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Libya tightens control over energy sector

A shake up at the top of Libya's oil and gas sector could spell a harsher climate for foreign investors

By Derek Brower

Libya has reasserted control over its oil and gas sector following the resignation of National Oil Company (NOC) chief, Shokri Ghanem, by creating a new body to oversee NOC and to regulate the industry.

The Supreme Council for Energy Affairs will become the de facto energy ministry of the country, say analysts, replacing NOC as Libya's top energy authority.

The move could also spell a harsher climate for foreign investors. Under Ghanem, NOC has been perceived as reliable partner for foreign companies operating in Libya's upstream. His opposition to greater state involvement in the energy sector was said to have triggered his resignation, first tendered in August and confirmed last month.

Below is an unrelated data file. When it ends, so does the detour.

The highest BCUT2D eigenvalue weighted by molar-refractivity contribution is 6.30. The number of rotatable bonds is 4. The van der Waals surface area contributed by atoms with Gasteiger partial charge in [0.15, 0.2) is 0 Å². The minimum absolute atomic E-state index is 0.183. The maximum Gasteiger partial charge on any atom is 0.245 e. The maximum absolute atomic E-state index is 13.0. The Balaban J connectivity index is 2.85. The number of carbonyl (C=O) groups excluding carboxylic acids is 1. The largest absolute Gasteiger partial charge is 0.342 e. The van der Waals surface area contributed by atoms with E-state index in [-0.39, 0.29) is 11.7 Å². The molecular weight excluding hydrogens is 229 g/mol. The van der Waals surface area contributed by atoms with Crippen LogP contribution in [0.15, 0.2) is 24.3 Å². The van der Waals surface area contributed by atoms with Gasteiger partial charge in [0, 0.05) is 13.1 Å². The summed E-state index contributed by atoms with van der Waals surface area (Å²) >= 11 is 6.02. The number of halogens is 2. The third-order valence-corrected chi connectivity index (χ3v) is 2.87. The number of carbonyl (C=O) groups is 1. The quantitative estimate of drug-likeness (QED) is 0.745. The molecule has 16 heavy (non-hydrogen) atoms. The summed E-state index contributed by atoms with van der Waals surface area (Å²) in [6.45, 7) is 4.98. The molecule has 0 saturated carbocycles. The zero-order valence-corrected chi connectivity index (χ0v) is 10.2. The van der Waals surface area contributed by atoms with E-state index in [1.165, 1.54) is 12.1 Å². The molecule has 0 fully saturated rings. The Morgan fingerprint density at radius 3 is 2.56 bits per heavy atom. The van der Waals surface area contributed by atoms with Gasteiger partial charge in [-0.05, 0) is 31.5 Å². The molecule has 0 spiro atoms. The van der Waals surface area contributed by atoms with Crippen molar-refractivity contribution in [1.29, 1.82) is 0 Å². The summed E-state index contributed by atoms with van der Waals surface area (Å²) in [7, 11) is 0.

Libya recently blocked a bid by China's CNPCto buy Canadian independent Verenex. The government then exercised its right to buy the producer itself, but reneged on a commitment to match CNPC's offer.

Al-Baghdadi al-Mahmoudi, who analysts say has been involved in the Verenex transaction, will chair the Supreme Council, which will also contain Mu'utassim al-Qadhafi, a reform-cautious son of Libyan leader Muamar Qadhafi. His star has risen recently at the expense of his reformist brother, and Ghanam ally, Seif al-Islam, says Samuel Ciszuk, an analyst at IHS Global Insight.

Mu'utassim al-Qadhafi, says Ciszuk, also enjoys a robust power base in the country's parliament and good relations with with Ali al-Sogher Mohamed Saleh, who replaces Ghanem as chairman of NOC.

The changes show an "increasing politicisation of NOC and the oil sector at large," says Bill Farren-Price, an analyst at Medley Global Advisors. "It's not a very good advertisement for the country, especially on the heels of the Verenex affair."

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